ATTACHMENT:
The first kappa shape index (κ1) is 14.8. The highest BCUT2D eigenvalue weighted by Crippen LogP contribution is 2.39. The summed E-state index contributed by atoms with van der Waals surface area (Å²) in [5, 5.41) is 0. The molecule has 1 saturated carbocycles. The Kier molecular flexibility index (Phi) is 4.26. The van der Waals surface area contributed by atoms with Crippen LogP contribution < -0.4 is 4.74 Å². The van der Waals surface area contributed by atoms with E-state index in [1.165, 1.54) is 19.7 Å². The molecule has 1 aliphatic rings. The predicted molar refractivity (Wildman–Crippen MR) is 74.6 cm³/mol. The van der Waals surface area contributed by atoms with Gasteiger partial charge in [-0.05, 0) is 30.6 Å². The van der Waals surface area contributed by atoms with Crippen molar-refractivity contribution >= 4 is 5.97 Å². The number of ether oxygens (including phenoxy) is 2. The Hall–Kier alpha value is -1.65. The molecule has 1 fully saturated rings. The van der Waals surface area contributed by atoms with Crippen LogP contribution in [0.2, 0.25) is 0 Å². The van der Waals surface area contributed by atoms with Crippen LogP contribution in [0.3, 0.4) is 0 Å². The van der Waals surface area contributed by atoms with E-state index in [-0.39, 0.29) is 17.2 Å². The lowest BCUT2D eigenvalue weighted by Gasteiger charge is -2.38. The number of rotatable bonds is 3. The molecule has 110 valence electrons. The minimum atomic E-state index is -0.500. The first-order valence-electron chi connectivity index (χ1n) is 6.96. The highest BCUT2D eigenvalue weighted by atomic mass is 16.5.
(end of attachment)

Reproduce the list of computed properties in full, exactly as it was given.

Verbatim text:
The first kappa shape index (κ1) is 14.8. The highest BCUT2D eigenvalue weighted by Crippen LogP contribution is 2.39. The summed E-state index contributed by atoms with van der Waals surface area (Å²) in [5, 5.41) is 0. The molecule has 1 saturated carbocycles. The Kier molecular flexibility index (Phi) is 4.26. The van der Waals surface area contributed by atoms with Crippen LogP contribution < -0.4 is 4.74 Å². The van der Waals surface area contributed by atoms with E-state index in [1.165, 1.54) is 19.7 Å². The molecule has 1 aliphatic rings. The predicted molar refractivity (Wildman–Crippen MR) is 74.6 cm³/mol. The van der Waals surface area contributed by atoms with Gasteiger partial charge in [-0.05, 0) is 30.6 Å². The van der Waals surface area contributed by atoms with Crippen molar-refractivity contribution >= 4 is 5.97 Å². The number of ether oxygens (including phenoxy) is 2. The Hall–Kier alpha value is -1.65. The molecule has 1 fully saturated rings. The van der Waals surface area contributed by atoms with Crippen LogP contribution in [0.2, 0.25) is 0 Å². The van der Waals surface area contributed by atoms with Crippen LogP contribution in [0.3, 0.4) is 0 Å². The van der Waals surface area contributed by atoms with E-state index in [-0.39, 0.29) is 17.2 Å². The lowest BCUT2D eigenvalue weighted by Gasteiger charge is -2.38. The number of rotatable bonds is 3. The molecule has 110 valence electrons. The minimum atomic E-state index is -0.500. The first-order valence-electron chi connectivity index (χ1n) is 6.96. The highest BCUT2D eigenvalue weighted by atomic mass is 16.5.